But how to start? As in sports, the best place to start is with “the rules.” Ignorance of them means we’re sure to be penalized; whether by the referee in a game or by our own hand (not by God’s) if we decide to disregard His rules for life. Instead, Randy skipped that intellectual obligation and went directly to his list of virtues. Now, we “know” these things are part of a good life, but it might come as a surprise that without a deep-seated rule that proves they are, there is no ultimate reason to buy. In fact, the idea of “rules” is fundamental to all thought, and even “simple” concepts such as patience must begin with a rule. Why? Because “rules” imply “right and wrong,” which imply “morals,” and we all have 100’s of moral-oriented thoughts every day. “Morals,” in turn, imply “moral standards” which imply life’s big question, “On whose word or rule are ultimate moral standards based? Watch how the “rules” equation works with patience: To define it we might start by saying it’s a “virtue.” Well, what’s a virtue? It’s behavior that is “good.” What does “good” mean? “Good” describes any standing or status approved of by God that is find-able in Scripture—the rule book. For sure, you won’t find “good” in Darwin’s amoral book where there is no good, no evil, no right, no wrong, just kill or be killed. In this world of fickle man what’s good today often ends up being bad tomorrow which is why God used Isaiah 5:20 to say, “Woe unto them that call evil good and good evil.” Will my life be based on man’s ever-changing “rules” or on God’s? Randy left out this “ultimate bottom line.” Therefore, there was no “good” reason to heed his ungrounded suggestion that patience, or any of them, are “good” things.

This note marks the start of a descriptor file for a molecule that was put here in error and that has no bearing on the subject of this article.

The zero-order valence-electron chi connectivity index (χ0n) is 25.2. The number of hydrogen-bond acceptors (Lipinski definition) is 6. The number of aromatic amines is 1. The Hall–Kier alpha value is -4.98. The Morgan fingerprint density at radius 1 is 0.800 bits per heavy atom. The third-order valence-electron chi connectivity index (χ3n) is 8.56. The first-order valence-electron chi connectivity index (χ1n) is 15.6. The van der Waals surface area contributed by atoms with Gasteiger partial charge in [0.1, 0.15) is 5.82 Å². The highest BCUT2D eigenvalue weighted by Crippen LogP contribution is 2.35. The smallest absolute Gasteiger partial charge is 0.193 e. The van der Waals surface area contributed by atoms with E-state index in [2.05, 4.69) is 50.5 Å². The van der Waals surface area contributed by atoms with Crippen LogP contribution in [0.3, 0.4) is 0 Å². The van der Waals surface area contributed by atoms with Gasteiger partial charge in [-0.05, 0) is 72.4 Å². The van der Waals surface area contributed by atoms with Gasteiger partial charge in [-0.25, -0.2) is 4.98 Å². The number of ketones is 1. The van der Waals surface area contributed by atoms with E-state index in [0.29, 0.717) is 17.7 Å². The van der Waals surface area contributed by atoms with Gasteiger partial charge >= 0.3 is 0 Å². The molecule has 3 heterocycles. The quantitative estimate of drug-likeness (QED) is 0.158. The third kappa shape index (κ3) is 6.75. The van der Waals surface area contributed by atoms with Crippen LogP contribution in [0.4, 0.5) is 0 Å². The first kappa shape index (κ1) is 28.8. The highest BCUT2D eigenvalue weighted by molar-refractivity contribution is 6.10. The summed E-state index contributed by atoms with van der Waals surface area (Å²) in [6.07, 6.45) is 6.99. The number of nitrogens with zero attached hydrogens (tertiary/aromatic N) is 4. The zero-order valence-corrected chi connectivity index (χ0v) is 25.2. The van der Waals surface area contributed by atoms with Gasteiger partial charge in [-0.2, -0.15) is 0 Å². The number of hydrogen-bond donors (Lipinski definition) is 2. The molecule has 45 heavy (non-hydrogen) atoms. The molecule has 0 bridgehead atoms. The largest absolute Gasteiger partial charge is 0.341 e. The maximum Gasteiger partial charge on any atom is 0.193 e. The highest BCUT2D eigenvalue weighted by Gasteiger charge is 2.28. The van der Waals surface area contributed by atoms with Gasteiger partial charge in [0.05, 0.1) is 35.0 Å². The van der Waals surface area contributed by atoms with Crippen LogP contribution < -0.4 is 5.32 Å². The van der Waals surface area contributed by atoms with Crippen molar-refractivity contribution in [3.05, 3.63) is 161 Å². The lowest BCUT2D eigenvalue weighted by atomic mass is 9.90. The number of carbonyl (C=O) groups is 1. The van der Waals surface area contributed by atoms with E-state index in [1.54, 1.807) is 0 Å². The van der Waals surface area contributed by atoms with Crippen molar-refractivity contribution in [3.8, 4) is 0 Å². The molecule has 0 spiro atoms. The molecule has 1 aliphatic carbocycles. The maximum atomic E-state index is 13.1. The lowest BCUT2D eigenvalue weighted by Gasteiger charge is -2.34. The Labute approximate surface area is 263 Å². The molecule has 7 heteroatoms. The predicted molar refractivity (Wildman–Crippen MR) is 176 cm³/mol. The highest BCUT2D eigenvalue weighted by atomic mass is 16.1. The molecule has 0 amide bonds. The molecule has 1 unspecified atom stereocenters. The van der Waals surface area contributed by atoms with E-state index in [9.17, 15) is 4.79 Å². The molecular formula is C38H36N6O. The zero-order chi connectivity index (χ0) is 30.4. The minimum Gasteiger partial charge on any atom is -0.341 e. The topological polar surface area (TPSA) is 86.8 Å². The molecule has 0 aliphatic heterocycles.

The problem with post-modern, post-Christian, pro-Darwinian beliefs of 2008— the beliefs which make up the philosophical base of all the schools with which Randy (and me) have been affiliated—is that there is no such thing as God or meaning. In Darwin-devoted universities, life and the cosmos are wholly accidental; without purpose, without order or design even if it looks to us as though they have them. I waited “patiently” for Randy to allude, even momentarily, to the Creator, but alas, no mention ever came. His message, though well-intended, was upside down. He completely ignores the One who gave Him life and gives meaning to our very existence.